CWC 15: Blackcaps on the verge of history

The Blackcaps will take to the field tomorrow with an entire nation behind them as they fight, once again, to win a Cricket World Cup semi final.


It was in Auckland back in 1992 that New Zealand batted first and set a modest total against Pakistan, only to see their effort come to nothing as the visitors chased the runs down to advance to Melbourne, and eventually win the tournament that year.

Semi finals are something of a sore spot for the Blackcaps from an historical perspective, and if the pressure becomes too much, history will repeat itself very quickly.

South Africa is a side full of dangerous players in every position.

Led at the top by two superb opening batsmen in the form of Quinton de Kock and Hashim Amla, the strength with the bat goes through arguably the world crickets toughest middle order with AB de Villiers and JP Duminy, and the explosive talent of David Miller as well.

Miller is a batsmen who if allowed to settle could smash 100 runs in a handful of over’s on a ground as tiny as Eden Park.

On the bowling front is one of the games best pace bowlers, Dale Steyn,

Steyn’s brilliance is backed up by spin bowler Imran Tahir, one of the leading wicket takers in the world cup so far.

It isn’t as if the Blackcaps haven’t performed well against teams with some seriously good cricketers either.

Australia, Sri Lanka, and England for that matter were no mugs and players like David Warner, Kumar Sangakarra, and Eoin Morgan don’t usually miss fire to often.

This Blackcaps unit hasn’t fluked their way to a semi final at this world cup – they have got there through some brilliant cricket especially with the ball.

The news of Adam Milne’s tournament-ending injury is a big blow for the Blackcaps in terms of a pace standpoint, a factor that could well have undone the likes of AB de Villiers early on.

Wether it is Mitchell McClenaghan or Matt Henry, the replacement for Milne goes into Eden Park with the ability to be just as potent with the white ball.

Runs will come easily at such a small ground with such powerful batsmen on both sides, but as the game against Australia proved for the Blackcaps, with strong bowling even the most powerful of batting line ups can be torn apart in good batting conditions.

How will Daniel Vettori go in what will likely be his last home game for his country?

Brendon McCullum as captain has been brilliant in the last month, but he needs to play an extremely mature role with the bat in this match, regardless of if the Blackcaps bat first or are chasing.

Martin Guptill averages 11 against South Africa, but traditionally performs well at Eden Park.

Based on form, Blackcaps should win and win well.

South Africa have been the talk of the tournament both prior to its beginning and during, but they have stumbled their way to the playoffs before easily taking care of Sri Lanka in the quarters.

But with such an explosive batting and bowling line up with amazing consistency, South Africa in the minds of many are still favourites in this semi final, despite the level of expectation that a packed Eden Park will give to the Blackcaps.

History is meant to be re written, and for both sides tomorrow is opportunity to do so.

But this is the time for the Blackcaps, it has to be now.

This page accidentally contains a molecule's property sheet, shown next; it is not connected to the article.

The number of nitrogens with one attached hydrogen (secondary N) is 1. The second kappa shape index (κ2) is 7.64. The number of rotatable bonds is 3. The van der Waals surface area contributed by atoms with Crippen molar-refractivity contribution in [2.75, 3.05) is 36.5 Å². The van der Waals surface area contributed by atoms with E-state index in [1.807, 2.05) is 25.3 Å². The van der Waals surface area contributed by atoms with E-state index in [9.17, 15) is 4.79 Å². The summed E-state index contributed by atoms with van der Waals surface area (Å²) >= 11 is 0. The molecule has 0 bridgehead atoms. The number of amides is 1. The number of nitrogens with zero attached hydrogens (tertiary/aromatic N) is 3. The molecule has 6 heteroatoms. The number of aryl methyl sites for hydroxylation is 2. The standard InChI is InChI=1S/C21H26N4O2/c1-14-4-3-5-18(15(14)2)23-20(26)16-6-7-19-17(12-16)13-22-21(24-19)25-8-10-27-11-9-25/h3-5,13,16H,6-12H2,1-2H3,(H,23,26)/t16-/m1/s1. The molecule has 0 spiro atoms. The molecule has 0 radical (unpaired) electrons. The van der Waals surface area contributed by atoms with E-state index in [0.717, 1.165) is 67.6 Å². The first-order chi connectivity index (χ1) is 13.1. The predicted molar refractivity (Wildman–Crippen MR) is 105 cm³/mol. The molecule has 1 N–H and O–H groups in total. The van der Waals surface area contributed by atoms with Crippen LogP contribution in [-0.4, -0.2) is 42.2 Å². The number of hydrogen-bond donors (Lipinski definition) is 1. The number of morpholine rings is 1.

CWC 15: Emotion for the ages

Yesterdays Cricket World Cup bout between Australia and New Zealand was one for the ages.

Australia v New Zealand - 2015 ICC Cricket World Cup

A packed out Eden Park was brought to its knees after the Blackcaps almost lost what looked to be an easy victory after Trent Boult ripped through Australia’s batting lineup with figures of 5/27.

Brad Haddin was the top scorer for Australia, ending on 43 as Australia collapsed to be all out for 151.

Wether it was poor batting from both sides or some remarkable bowling, Australia clawed themselves out from the clutches of defeat in an over from hell for the Blackcaps.

Mitchell Starc took two wickets in a row and left the Blackcaps needing a further six for victory with just a wicket to spare.

Starc was unable to break through Trent Boult in two attempts.

The next over, Kane Williamson smashed a six down the ground to win the most emotional match of the Cricket World Cup so far.

The biggest concern for both Australia and New Zealand will be how quickly they collapsed with the bat on such a perfect batting deck.

It was always going to be an historical match, but the  February 28th showdown between Australia and New Zealand at Eden Park will go down as one of the most intense, emotional and shocking matches in CWC history.

The latest update from NZ Cricket is that Brendon McCullum’s arm injury is in the all clear – a positive for Blackcaps fans.

My Thoughts On Cricket’s Big Story

I’ve been relatively silent in expressing my opinions on the big cricket fixing issue that is floating around the news so far, but after reading a particular column by Chris Rattue of the NZ Herald this morning, it  has really gotten my blood boiling about the whole issue.


I am torn, for many reasons actually. I want to say Lou Vincent is a cheat, but I also want to say that I feel sorry for him, because I know from personal experience that depression is indeed a real thing, and it is bloody tough to deal with as well.

So, for most of this piece I am going to chop and change my mind about things. But here are my views.

I believe that all three cheated. Chris Cairns, Daryl Tuffey, and Lou Vincent. I actually believe in my  heart of hearts that something isn’t quite right there. I am more suspicious of Vincent though, in fact I am almost sold on the fact that he is a cheat.